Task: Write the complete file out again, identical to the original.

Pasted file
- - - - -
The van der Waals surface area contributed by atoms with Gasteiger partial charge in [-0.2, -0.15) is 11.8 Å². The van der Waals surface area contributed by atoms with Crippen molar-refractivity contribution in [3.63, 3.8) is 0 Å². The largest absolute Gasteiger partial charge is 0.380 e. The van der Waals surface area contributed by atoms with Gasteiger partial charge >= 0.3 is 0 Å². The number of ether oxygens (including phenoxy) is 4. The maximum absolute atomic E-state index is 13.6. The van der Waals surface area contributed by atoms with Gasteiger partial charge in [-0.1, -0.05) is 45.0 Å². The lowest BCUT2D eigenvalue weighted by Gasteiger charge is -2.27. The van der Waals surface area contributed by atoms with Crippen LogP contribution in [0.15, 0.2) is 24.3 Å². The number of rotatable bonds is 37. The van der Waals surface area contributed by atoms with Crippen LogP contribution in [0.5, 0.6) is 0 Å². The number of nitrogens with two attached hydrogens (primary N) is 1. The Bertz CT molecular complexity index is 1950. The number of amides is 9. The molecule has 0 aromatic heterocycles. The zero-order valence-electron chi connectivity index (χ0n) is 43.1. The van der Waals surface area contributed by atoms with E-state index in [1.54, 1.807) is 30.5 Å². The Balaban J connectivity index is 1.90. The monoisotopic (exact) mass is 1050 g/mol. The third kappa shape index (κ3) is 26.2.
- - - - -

The van der Waals surface area contributed by atoms with Gasteiger partial charge in [-0.2, -0.15) is 11.8 Å². The van der Waals surface area contributed by atoms with Crippen molar-refractivity contribution in [3.63, 3.8) is 0 Å². The largest absolute Gasteiger partial charge is 0.380 e. The van der Waals surface area contributed by atoms with Gasteiger partial charge >= 0.3 is 0 Å². The number of ether oxygens (including phenoxy) is 4. The maximum absolute atomic E-state index is 13.6. The van der Waals surface area contributed by atoms with Gasteiger partial charge in [-0.1, -0.05) is 45.0 Å². The lowest BCUT2D eigenvalue weighted by Gasteiger charge is -2.27. The van der Waals surface area contributed by atoms with Crippen LogP contribution in [0.15, 0.2) is 24.3 Å². The number of rotatable bonds is 37. The van der Waals surface area contributed by atoms with Crippen LogP contribution in [0.5, 0.6) is 0 Å². The number of nitrogens with two attached hydrogens (primary N) is 1. The Bertz CT molecular complexity index is 1950. The number of amides is 9. The molecule has 0 aromatic heterocycles. The zero-order valence-electron chi connectivity index (χ0n) is 43.1. The van der Waals surface area contributed by atoms with E-state index in [1.54, 1.807) is 30.5 Å². The Balaban J connectivity index is 1.90. The monoisotopic (exact) mass is 1050 g/mol. The third kappa shape index (κ3) is 26.2.